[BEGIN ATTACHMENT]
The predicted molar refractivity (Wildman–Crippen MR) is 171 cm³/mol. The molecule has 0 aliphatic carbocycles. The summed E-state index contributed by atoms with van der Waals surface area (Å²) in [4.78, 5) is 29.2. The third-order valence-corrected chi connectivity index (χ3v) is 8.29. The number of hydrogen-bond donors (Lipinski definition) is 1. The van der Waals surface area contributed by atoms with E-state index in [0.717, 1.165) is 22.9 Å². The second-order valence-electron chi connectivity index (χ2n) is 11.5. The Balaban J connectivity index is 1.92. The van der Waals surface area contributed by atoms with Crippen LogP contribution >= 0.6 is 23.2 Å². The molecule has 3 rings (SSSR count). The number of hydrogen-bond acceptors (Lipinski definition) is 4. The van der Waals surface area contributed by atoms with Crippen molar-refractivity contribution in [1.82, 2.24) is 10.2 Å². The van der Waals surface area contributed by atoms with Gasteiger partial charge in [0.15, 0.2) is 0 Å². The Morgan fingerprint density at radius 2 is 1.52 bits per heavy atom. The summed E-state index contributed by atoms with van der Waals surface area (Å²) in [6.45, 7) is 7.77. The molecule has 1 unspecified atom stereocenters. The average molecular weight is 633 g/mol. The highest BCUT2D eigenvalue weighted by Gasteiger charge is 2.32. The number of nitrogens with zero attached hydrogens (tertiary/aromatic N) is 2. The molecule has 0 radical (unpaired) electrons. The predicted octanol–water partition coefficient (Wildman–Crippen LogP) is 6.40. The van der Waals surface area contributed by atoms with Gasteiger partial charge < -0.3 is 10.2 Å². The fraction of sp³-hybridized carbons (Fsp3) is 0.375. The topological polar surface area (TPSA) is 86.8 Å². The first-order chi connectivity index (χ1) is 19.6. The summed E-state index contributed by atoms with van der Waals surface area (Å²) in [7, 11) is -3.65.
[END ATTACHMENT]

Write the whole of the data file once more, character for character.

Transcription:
The predicted molar refractivity (Wildman–Crippen MR) is 171 cm³/mol. The molecule has 0 aliphatic carbocycles. The summed E-state index contributed by atoms with van der Waals surface area (Å²) in [4.78, 5) is 29.2. The third-order valence-corrected chi connectivity index (χ3v) is 8.29. The number of hydrogen-bond donors (Lipinski definition) is 1. The van der Waals surface area contributed by atoms with E-state index in [0.717, 1.165) is 22.9 Å². The second-order valence-electron chi connectivity index (χ2n) is 11.5. The Balaban J connectivity index is 1.92. The van der Waals surface area contributed by atoms with Crippen LogP contribution >= 0.6 is 23.2 Å². The molecule has 3 rings (SSSR count). The number of hydrogen-bond acceptors (Lipinski definition) is 4. The van der Waals surface area contributed by atoms with Crippen molar-refractivity contribution in [1.82, 2.24) is 10.2 Å². The van der Waals surface area contributed by atoms with Gasteiger partial charge in [0.15, 0.2) is 0 Å². The Morgan fingerprint density at radius 2 is 1.52 bits per heavy atom. The summed E-state index contributed by atoms with van der Waals surface area (Å²) in [6.45, 7) is 7.77. The molecule has 1 unspecified atom stereocenters. The average molecular weight is 633 g/mol. The highest BCUT2D eigenvalue weighted by Gasteiger charge is 2.32. The number of nitrogens with zero attached hydrogens (tertiary/aromatic N) is 2. The molecule has 0 radical (unpaired) electrons. The predicted octanol–water partition coefficient (Wildman–Crippen LogP) is 6.40. The van der Waals surface area contributed by atoms with Gasteiger partial charge < -0.3 is 10.2 Å². The fraction of sp³-hybridized carbons (Fsp3) is 0.375. The topological polar surface area (TPSA) is 86.8 Å². The first-order chi connectivity index (χ1) is 19.6. The summed E-state index contributed by atoms with van der Waals surface area (Å²) in [7, 11) is -3.65.